According to the monograph by Silva Bon titled “The Italian Jewish Communities of the Province of Kvarner Rijeka and Opatija (1924-1945)” and the data collected in the “The Book of Memory” by Liliana Picciotto, during Palatucci’s brief regency the percentage of Jews deported from Fiume was among the highest in Italy. “There Would Be Enough,” the recently published family portrait by Silvia Cuttin, clearly and accurately depicts the tragic experience of the Jews of Fiume.
In “Giovanni Palatucci: A Proper Memory,” Marco Coslovich reconstructs the ambiguous professional profile of a 30-year-old vice commissioner of police who swears loyalty to the Republic of Salo.
“Palatucci never served as chief of police in Fiume,” Coslovich reveals, “but as an adjunct vice commissioner under the control of superiors who were notoriously anti-Semitic.”
As opposed to being in conflict with superiors, documentation shows that Palatucci was considered a model public servant and fully enjoyed their favor. He was considered to be “irreplaceable” by the prefect Testa.
Between April 1944 and the beginning of September of that year, Palatucci was regent and directly dependent to the upper echelon of Salo, Tullio Tamburini and Eugenio Cerruti.
Historian Michele Sarfatti in the episode of the television program “La storia siamo noi” dedicated to Palatucci, expressed doubts in 2008 as to the plausibility of the disproportionate numbers attributed to a community that numbered just over 1,000. Further, between immigration and internment, the community was reduced to little more than 500 by October 1943.
According to the Venetian historian Simon Levis Sullam, the Palatucci affair is tied to the broader problem of how anti-Semitic persecution in fascist Italy—and the role Italians played in it—has been represented in the 68 years since the end of the war. Co-editor of a recent study on the Shoah in Italy published by UTET (2012), Sullam explains, “The myth of the good Italian has constituted a source of collective self-absolution after the Second World War regarding the support offered to anti-Semitic and racist politics in the period 1937-1945, in which thousands of Italians participated directly.”
Coslovich emphasizes how more than half of Palatucci’s personal dossier reflects the efforts carried out by his father, Felice, and his uncle, the bishop, aimed at completely rehabilitating the reputation of the commissioner with respect to ethnic cleansing. Additionally, the concession of a war pension accorded by law only to widows and orphans of the casualties of war (Palatucci was a bachelor) indicates the involvement of the Italian government in designating their relative as a “savior of Jews.”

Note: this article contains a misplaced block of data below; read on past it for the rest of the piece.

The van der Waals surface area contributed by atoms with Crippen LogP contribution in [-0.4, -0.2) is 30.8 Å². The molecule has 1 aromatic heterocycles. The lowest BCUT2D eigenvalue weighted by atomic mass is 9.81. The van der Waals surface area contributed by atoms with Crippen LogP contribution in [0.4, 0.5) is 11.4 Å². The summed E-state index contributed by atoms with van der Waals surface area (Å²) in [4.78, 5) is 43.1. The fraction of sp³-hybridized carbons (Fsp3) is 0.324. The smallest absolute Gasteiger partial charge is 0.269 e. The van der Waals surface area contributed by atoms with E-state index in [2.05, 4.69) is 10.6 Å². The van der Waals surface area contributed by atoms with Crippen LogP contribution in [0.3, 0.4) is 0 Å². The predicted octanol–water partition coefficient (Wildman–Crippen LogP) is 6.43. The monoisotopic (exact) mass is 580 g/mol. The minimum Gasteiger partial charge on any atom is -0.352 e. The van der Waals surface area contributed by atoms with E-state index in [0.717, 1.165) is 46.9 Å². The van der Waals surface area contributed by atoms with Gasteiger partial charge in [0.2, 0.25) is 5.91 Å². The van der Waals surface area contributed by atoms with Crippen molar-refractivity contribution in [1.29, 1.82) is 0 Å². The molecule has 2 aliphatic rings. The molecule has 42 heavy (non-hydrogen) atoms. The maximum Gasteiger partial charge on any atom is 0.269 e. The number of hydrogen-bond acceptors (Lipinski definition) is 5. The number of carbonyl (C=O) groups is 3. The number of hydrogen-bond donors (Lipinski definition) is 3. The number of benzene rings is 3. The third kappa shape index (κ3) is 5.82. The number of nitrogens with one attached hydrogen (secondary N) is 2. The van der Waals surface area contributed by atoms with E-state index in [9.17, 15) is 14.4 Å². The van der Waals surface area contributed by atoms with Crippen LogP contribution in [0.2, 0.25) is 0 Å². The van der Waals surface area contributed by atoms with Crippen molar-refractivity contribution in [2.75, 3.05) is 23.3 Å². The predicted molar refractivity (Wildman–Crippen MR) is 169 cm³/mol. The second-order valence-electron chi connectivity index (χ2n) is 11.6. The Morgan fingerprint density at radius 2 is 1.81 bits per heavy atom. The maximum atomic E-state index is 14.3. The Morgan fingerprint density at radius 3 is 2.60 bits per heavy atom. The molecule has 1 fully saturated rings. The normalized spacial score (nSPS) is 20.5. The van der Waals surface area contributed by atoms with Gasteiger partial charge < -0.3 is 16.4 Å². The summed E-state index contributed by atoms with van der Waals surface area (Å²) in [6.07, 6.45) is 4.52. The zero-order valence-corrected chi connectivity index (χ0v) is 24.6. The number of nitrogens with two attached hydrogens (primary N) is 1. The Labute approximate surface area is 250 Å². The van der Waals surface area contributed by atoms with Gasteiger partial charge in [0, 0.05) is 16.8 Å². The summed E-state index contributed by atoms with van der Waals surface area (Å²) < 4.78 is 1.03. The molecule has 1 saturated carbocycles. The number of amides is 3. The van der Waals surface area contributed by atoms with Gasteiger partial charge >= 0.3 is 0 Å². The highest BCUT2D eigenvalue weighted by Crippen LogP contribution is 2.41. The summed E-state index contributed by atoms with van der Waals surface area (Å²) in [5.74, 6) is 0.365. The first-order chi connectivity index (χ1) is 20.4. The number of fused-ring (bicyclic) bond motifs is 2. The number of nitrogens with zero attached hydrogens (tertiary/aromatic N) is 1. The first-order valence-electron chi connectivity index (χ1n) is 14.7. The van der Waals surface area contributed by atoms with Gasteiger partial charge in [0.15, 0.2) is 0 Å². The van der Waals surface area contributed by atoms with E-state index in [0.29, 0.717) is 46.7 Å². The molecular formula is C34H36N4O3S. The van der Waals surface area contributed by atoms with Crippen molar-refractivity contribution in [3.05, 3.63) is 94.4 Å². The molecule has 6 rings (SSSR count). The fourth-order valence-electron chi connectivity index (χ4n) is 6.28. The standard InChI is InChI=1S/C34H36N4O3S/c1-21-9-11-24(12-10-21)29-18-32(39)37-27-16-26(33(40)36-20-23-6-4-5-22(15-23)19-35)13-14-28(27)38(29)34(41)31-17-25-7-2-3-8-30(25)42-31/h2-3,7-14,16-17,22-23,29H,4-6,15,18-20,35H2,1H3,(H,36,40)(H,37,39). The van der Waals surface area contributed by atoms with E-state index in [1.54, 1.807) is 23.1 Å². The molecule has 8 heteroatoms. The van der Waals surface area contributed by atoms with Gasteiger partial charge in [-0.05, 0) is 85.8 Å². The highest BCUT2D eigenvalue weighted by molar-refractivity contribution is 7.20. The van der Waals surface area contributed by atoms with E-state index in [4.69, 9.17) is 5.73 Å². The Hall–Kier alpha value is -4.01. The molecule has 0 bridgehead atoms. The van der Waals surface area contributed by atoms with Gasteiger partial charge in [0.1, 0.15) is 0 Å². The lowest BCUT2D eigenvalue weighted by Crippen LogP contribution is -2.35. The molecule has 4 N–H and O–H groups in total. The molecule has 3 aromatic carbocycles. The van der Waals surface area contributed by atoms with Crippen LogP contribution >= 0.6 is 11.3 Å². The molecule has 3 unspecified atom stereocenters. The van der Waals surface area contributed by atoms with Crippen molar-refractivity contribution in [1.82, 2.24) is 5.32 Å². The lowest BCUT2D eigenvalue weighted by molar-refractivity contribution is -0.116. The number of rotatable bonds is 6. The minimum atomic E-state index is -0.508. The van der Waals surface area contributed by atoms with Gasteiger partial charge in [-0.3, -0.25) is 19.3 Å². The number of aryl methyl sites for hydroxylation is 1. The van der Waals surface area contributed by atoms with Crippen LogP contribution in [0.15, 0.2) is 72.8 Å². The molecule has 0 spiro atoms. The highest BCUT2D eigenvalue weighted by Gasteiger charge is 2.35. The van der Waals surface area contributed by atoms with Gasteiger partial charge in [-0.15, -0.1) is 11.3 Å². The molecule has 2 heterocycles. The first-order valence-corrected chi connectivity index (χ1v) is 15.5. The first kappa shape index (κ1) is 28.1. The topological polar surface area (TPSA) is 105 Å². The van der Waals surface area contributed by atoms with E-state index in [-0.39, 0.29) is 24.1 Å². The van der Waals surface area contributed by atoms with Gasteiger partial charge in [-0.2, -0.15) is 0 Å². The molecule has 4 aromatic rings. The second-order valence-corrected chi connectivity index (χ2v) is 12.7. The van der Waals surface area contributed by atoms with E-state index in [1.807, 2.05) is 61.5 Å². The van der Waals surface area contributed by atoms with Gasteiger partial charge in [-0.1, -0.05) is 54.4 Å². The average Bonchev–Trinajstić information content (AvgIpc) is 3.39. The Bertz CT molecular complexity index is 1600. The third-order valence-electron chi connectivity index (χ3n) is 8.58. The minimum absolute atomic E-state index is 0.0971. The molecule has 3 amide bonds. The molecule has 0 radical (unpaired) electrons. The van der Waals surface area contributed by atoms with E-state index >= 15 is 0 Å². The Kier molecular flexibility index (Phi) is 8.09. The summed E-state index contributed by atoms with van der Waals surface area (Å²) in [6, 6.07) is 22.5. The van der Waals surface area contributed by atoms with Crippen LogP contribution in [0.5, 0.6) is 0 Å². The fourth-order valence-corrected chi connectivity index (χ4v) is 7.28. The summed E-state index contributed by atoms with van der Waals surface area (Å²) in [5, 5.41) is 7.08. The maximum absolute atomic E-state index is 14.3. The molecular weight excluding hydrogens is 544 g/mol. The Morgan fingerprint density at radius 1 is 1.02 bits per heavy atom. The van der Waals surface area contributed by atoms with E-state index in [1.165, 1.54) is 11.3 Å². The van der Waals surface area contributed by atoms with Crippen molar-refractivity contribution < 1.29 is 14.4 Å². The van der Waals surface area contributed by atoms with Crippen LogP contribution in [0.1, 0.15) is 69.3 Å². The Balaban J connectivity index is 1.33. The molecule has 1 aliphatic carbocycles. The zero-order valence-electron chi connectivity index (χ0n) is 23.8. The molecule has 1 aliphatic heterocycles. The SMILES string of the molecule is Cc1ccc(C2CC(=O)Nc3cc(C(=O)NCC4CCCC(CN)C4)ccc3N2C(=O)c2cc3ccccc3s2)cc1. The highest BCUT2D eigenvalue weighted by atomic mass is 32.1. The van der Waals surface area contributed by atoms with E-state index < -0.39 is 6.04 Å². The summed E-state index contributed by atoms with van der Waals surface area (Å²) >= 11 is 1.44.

Between 1952 and 1953, Bishop Giuseppe Maria Palatucci availed himself of the written collaboration of Rodolfo Grani, a Jew from Fiume of Hungarian origin whom he had met during Grani’s brief internment in Campagna. However, the historian Mauro Canali, an expert in the history of the fascist police system at the University of Camerino, maintains that in the copious documentary evidence regarding Grani, there is no indication that he ever met Giovanni Palatucci.
But someone who did meet Palatucci was the Baron Niel Sachs de Gric, also a Fiume-based Jew of Hungarian descent, a lawyer in the ecclesiastical court and representative of the Holy See for the Concordat with Jugoslavia. In 1952, the bishop sent de Gric an article for publication in the periodical Osservatore Romano with an “invitation” to take credit for its authorship. The documents attributed to Grani and de Gric—their authenticity demands to be verified, and neither received the commissioner’s assistance—launched the outsized version of Palatucci’s heroism.
The last piece of the legend to fall is the one connected to the circumstances of Palatucci’s death. The arrest warrant signed by Herbert Kappler and deposited in the Central Archives of State leaves no doubt: Palatucci was accused of treason by the Germans for having transmitted to the enemy (the British) documents of the Social Republic of Salo requesting negotiations for Fiume’s independence, not for having protected the Jews of that city.
Alessandra Farkas is the New York correspondent for the Italian daily newspaper Corriere della Sera, where this story first appeared. The article was translated by Steve Baker.